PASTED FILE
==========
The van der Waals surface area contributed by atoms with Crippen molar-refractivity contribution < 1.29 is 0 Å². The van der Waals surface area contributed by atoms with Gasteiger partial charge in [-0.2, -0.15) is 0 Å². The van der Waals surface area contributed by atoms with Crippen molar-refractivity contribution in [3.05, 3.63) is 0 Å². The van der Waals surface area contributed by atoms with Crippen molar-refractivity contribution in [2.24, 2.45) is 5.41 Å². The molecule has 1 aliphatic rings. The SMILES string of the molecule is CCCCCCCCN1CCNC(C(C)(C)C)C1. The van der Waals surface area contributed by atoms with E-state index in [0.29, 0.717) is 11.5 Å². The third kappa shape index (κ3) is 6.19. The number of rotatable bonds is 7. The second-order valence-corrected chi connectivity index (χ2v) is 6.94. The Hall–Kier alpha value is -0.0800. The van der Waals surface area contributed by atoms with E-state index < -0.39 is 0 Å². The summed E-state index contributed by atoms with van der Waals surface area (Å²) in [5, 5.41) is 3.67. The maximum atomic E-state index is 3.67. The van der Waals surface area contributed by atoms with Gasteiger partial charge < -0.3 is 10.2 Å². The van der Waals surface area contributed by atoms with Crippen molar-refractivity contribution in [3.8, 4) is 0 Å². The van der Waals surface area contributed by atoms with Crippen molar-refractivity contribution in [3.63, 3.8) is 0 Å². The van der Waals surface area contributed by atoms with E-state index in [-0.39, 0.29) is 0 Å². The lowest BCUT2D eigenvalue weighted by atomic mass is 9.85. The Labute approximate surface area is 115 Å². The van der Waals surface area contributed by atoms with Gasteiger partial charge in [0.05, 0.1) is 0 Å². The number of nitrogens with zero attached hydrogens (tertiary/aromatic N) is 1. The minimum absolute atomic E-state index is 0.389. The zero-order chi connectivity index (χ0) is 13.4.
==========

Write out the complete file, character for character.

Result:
The van der Waals surface area contributed by atoms with Crippen molar-refractivity contribution < 1.29 is 0 Å². The van der Waals surface area contributed by atoms with Gasteiger partial charge in [-0.2, -0.15) is 0 Å². The van der Waals surface area contributed by atoms with Crippen molar-refractivity contribution in [3.05, 3.63) is 0 Å². The van der Waals surface area contributed by atoms with Crippen molar-refractivity contribution in [2.24, 2.45) is 5.41 Å². The molecule has 1 aliphatic rings. The SMILES string of the molecule is CCCCCCCCN1CCNC(C(C)(C)C)C1. The van der Waals surface area contributed by atoms with E-state index in [0.29, 0.717) is 11.5 Å². The third kappa shape index (κ3) is 6.19. The number of rotatable bonds is 7. The second-order valence-corrected chi connectivity index (χ2v) is 6.94. The Hall–Kier alpha value is -0.0800. The van der Waals surface area contributed by atoms with E-state index < -0.39 is 0 Å². The summed E-state index contributed by atoms with van der Waals surface area (Å²) in [5, 5.41) is 3.67. The maximum atomic E-state index is 3.67. The van der Waals surface area contributed by atoms with Gasteiger partial charge < -0.3 is 10.2 Å². The van der Waals surface area contributed by atoms with Crippen molar-refractivity contribution in [3.8, 4) is 0 Å². The van der Waals surface area contributed by atoms with Crippen molar-refractivity contribution in [3.63, 3.8) is 0 Å². The van der Waals surface area contributed by atoms with E-state index in [-0.39, 0.29) is 0 Å². The lowest BCUT2D eigenvalue weighted by atomic mass is 9.85. The Labute approximate surface area is 115 Å². The van der Waals surface area contributed by atoms with Gasteiger partial charge in [0.05, 0.1) is 0 Å². The number of nitrogens with zero attached hydrogens (tertiary/aromatic N) is 1. The minimum absolute atomic E-state index is 0.389. The zero-order chi connectivity index (χ0) is 13.4.